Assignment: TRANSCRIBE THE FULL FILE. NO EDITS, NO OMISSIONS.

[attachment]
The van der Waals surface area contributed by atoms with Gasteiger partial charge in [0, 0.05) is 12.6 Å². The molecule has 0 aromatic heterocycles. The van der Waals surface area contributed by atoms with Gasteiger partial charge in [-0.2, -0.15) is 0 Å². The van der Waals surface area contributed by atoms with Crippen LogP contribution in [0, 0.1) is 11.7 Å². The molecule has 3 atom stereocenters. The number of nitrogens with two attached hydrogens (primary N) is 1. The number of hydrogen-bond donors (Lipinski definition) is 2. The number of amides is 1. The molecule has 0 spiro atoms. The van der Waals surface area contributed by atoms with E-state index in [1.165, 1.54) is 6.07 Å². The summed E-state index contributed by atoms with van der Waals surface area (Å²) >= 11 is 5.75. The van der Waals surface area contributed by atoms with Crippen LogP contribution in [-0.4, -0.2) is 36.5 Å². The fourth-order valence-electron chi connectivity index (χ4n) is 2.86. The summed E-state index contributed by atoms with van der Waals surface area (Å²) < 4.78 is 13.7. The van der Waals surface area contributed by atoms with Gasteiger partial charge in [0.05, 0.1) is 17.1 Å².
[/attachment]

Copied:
The van der Waals surface area contributed by atoms with Gasteiger partial charge in [0, 0.05) is 12.6 Å². The molecule has 0 aromatic heterocycles. The van der Waals surface area contributed by atoms with Gasteiger partial charge in [-0.2, -0.15) is 0 Å². The van der Waals surface area contributed by atoms with Crippen LogP contribution in [0, 0.1) is 11.7 Å². The molecule has 3 atom stereocenters. The number of nitrogens with two attached hydrogens (primary N) is 1. The number of hydrogen-bond donors (Lipinski definition) is 2. The number of amides is 1. The molecule has 0 spiro atoms. The van der Waals surface area contributed by atoms with E-state index in [1.165, 1.54) is 6.07 Å². The summed E-state index contributed by atoms with van der Waals surface area (Å²) >= 11 is 5.75. The van der Waals surface area contributed by atoms with Crippen LogP contribution in [-0.4, -0.2) is 36.5 Å². The fourth-order valence-electron chi connectivity index (χ4n) is 2.86. The summed E-state index contributed by atoms with van der Waals surface area (Å²) < 4.78 is 13.7. The van der Waals surface area contributed by atoms with Gasteiger partial charge in [0.05, 0.1) is 17.1 Å².